The public have more interest in the punishment of an injury than he who receives it.
When I was in prison, I was wrapped up in all those deep books. That Tolstoy crap - people shouldn't read that stuff.
The worst prison is not of stone. It is of a throbbing heart, outraged by an infamous life.
The law does not pretend to punish everything that is dishonest. That would seriously interfere with business.
Wicked deeds are generally done, even with impunity, for the mere desire of occupation.
Nor stony tower, nor walls of beaten brass, Nor airless dungeon, nor strong links of iron, Can be retentive to the strength of spirit; But life, being weary of these worldly bars, Never lacks power to dismiss itself.
They were being driven to a prison, through no fault of their own, in all probability for life. In comparison, how much easier it would be to walk to the gallows than to this tomb of living horrors!
The torment of human frustration, whatever its immediate cause, is the knowledge that the self is in prison, its vital force and 'mangled mind' leaking away in lonely, wasteful self-conflict.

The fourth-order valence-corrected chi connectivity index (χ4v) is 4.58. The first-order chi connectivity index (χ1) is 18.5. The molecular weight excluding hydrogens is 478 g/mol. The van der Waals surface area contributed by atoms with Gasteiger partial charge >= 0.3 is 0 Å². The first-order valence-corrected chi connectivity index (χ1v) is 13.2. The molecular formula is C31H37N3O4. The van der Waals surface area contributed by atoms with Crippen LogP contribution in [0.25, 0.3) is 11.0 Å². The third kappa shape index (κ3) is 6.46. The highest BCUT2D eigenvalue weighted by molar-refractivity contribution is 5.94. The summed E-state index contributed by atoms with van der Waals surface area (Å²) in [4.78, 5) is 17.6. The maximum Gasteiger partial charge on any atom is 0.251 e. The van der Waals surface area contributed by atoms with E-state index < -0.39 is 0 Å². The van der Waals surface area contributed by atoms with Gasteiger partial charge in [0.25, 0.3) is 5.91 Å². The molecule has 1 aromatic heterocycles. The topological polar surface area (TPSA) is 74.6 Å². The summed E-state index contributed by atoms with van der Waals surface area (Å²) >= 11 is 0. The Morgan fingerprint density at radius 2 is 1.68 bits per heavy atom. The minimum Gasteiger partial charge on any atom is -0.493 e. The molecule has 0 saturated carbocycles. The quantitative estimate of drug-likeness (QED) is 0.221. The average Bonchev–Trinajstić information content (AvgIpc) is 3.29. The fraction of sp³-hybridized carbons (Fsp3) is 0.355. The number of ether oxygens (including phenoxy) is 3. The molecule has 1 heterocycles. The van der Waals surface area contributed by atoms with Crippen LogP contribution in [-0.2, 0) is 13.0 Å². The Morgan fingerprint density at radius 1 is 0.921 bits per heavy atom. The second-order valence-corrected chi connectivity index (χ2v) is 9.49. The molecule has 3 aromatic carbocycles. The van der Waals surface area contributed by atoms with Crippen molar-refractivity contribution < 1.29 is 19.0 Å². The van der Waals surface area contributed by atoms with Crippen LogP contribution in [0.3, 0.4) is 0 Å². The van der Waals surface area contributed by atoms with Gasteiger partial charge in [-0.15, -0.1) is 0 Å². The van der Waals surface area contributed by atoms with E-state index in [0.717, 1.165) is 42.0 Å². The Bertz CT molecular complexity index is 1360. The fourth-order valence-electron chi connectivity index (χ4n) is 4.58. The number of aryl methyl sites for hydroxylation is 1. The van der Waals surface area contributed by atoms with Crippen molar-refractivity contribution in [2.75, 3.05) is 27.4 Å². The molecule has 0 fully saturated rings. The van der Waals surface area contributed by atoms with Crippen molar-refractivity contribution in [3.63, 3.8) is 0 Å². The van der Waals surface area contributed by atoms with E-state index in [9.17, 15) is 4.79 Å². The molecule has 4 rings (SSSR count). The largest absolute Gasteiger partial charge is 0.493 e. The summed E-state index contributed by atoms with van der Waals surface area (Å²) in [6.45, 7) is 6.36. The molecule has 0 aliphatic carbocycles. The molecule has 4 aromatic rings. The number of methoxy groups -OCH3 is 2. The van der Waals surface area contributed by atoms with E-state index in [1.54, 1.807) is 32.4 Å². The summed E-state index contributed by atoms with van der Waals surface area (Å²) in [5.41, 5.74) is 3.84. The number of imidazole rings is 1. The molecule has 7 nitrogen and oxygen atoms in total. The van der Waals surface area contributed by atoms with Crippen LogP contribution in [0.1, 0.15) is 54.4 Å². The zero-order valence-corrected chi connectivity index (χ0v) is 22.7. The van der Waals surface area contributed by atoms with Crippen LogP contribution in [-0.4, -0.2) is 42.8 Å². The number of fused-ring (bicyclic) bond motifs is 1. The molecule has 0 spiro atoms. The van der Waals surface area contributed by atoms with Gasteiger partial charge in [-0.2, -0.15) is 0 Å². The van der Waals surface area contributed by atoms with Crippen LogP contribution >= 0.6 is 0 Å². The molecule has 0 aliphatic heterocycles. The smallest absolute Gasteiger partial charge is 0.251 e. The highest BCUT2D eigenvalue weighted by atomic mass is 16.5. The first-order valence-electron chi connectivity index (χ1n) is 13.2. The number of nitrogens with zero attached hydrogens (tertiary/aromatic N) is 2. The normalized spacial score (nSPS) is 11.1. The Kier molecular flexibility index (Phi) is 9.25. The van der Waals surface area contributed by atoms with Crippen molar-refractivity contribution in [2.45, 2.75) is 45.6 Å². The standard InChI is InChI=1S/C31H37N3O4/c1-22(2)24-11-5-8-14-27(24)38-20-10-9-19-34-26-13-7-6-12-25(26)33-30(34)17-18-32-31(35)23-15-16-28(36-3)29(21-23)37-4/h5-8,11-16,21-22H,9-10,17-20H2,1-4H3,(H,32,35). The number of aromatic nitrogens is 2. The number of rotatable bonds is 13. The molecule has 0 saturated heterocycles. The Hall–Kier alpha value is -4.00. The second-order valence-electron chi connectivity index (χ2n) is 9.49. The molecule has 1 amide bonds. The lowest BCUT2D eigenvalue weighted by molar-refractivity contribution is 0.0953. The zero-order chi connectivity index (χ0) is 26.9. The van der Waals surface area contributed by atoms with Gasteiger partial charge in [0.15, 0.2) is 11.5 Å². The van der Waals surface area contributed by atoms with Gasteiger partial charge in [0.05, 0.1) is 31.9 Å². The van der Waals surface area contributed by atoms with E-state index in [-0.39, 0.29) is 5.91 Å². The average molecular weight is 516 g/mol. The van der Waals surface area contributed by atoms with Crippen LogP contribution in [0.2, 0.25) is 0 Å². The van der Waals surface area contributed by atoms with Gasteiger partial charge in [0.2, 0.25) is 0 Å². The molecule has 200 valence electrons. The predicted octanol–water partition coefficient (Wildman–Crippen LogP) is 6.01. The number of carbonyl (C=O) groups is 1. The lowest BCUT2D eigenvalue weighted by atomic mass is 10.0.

Corporal punishment falls far more heavily than most weighty pecuniary penalty.
I never told a victim story about my imprisonment. Instead, I told a transformation story - about how prison changed my outlook, about how I saw that communication, truth, and trust are at the heart of power.
I am an expert of electricity. My father occupied the chair of applied electricity at the state prison.
You utter a vow, or forge a signature, and you may find yourself bound for life to a monastery, a woman, or prison.
Written laws are like spiders' webs, and will, like them, only entangle and hold the poor and weak, while the rich and powerful will easily break through them.
There's no greater threat to our independence, to our cherished freedoms and personal liberties than the continual, relentless injection of these insidious poisons into our system. We must decide whether we cherish independence from drugs, without which there is no freedom.
We don't seem to be able to check crime, so why not legalize it and then tax it out of business.
Three hundred years ago a prisoner condemned to the Tower of London carved on the wall of his cell this sentiment to keep up his spirits during his long imprisonment: “It is not adversity that kills, but the impatience with which we bear adversity.”